There was a time when a rock ‘n’ roller handing over a tune to be used as an advertising jingle would result in loud choruses of “sell out” thrown at the artist. Times have changed and Feist is not exactly in the rebellious rocker category, so might survive “selling out” in any era.
Apart from any ethical considerations, what is the issue with having a song used for advertising? Often the ad gets high rotation and is lodged in the brains of the public in association with a product or service. Any emotional weight the song had gets lost.
Feist’s best known track 1234 (co-authored by Australia’s Sally Seltmann) became the “Nano Song” after it was used to promote Apple’s Ipod Nano in 2007. Even the song’s video was used in the promotion. Thankfully, the ad and the Nano itself have long passed from our collective consciousness but it remains a great song.
Canadian indie chanteuse Feist (known offstage as Leslie Feist) is 41 years old, but already has a 25 year career in the music business, beginning in a punk band in Calgary. Feist is in Australia on the back of her fifth album as a solo artist, Pleasure, released earlier this year. Her last album, Metals, came out in 2011, a number of years after its predecessor, The Reminder.
A lot more grunt was put into the songs live than heard in their recorded versions.
Feist is not unlike one of her favourite artists, PJ Harvey, in that she needs to get away from past work in order to be satisfied with new creations. This is most evident on Pleasure: it’s more stripped back than Metals which was densely packed with sounds. Indeed, the title track Pleasure echoes PJ Harvey in its moody chorus with Feist repeating “It’s my pleasure, and your pleasure” before a blast of heavy rock guitar is delivered.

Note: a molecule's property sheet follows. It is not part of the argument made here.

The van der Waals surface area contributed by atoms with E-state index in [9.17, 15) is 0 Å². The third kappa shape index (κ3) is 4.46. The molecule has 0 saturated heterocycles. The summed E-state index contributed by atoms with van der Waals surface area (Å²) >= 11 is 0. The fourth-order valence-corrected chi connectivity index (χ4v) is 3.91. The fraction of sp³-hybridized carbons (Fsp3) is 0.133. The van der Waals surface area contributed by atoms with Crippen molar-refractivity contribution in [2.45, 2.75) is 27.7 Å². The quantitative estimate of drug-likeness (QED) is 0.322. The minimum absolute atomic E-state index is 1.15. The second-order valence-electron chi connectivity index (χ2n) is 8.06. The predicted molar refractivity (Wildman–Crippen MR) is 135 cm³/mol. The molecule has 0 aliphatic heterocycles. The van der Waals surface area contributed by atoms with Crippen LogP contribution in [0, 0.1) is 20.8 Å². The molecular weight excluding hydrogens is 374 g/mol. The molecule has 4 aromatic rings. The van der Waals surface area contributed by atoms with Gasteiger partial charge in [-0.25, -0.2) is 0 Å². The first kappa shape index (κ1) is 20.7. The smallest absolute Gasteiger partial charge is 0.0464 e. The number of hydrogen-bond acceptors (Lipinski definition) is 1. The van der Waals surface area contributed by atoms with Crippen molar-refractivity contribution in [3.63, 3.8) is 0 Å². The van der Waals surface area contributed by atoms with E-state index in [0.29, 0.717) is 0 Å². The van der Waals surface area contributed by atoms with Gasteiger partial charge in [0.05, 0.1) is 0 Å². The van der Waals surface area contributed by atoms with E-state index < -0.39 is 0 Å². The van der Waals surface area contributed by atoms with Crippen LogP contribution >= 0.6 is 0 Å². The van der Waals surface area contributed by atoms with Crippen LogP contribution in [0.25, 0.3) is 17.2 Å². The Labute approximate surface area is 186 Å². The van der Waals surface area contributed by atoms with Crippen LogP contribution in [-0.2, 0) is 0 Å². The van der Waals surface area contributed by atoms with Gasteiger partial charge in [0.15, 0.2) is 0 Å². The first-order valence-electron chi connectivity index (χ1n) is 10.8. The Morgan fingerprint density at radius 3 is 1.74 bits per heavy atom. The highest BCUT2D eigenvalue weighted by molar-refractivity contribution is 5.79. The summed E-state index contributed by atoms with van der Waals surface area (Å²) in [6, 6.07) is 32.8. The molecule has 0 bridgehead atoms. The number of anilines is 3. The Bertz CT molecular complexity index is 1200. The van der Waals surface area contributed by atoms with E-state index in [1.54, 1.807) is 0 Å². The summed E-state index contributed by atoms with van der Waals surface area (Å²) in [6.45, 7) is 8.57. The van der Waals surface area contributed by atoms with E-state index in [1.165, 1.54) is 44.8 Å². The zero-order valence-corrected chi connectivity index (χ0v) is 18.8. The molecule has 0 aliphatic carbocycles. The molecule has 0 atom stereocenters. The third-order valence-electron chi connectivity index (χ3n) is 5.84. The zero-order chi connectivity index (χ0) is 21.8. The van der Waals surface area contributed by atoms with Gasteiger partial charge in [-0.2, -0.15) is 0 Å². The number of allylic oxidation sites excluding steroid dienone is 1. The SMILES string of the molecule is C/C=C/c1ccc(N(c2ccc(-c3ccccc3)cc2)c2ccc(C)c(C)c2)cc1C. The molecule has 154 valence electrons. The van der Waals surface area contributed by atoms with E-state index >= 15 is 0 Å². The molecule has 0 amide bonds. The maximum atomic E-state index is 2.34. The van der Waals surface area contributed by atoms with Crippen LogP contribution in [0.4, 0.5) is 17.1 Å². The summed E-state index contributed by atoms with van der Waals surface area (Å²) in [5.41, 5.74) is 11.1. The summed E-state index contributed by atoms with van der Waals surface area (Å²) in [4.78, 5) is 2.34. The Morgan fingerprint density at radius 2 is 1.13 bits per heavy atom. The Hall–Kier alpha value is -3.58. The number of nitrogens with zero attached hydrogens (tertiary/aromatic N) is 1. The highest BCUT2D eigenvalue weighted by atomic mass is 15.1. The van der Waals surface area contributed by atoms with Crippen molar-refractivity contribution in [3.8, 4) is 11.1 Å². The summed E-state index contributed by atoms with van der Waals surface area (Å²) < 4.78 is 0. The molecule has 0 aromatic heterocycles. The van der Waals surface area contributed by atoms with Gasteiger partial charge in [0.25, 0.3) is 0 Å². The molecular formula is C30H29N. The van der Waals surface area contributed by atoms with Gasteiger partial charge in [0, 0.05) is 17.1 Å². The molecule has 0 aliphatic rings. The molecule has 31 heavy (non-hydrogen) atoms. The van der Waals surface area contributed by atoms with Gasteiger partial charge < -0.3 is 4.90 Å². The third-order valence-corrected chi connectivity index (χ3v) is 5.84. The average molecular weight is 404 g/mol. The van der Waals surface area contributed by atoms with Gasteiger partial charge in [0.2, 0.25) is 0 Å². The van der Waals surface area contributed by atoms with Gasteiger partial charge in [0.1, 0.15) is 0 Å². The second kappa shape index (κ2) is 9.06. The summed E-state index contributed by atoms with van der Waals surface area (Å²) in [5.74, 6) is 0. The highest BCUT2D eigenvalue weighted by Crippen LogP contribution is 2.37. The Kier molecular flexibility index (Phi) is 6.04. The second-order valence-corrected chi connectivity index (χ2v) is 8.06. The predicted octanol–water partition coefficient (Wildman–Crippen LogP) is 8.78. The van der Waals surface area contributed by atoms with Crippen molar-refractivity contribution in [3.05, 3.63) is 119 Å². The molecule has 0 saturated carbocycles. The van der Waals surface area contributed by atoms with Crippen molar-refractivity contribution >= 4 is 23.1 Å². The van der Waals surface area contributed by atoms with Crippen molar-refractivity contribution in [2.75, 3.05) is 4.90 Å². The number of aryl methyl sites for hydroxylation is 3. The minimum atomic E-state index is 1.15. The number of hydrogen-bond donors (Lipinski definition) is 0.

The show began on Sunday (December 3) with a rousing rendition of Pleasure. Feist then announced that she and her band would play the album Pleasure in its entirety. It has become something of a trend in recent years for artists to play albums in their entirety. However, it is largely heritage artists playing “classic” albums.
It is a bold and brilliant thing for Feist to join the brave few playing new albums. Pleasure is a fantastic album and following the blistering title track is the gentle, I Wish I Didn’t Miss You. Feist and the band played the album flawlessly as it ebbed and flowed from the quiet of Get Not High, Get Not Low to barnstormers like the title track and Century. The highlight of the album set was Any Party, which combines both the aforementioned musical moods and ponders Thirtysomething-hood lyrically.
After the final track from Pleasure (Young Up), Feist announced she was ready to “go back in time”, before launching into old favourite My Moon My Man. It didn’t disappoint and was performed in a much more “rock” fashion than the recorded version. Apart from quiet tracks, a lot more grunt was put into the songs live than heard in their recorded versions. The highlight of the show was a cover of Nina Simone’s, Sealion. It brought the house down and showed off the extent of Feist’s vocal chops.
1234 was played as an encore with the tune’s birth mother, Sally Seltmann, joining Feist and band onstage. Feist thanked her band and her support staff from her tour manager to the mixing desk crew, as Sunday’s performance was the last of her Pleasure tour. A nice touch, as it was a fantastic show and of course, no one is truly a solo artist.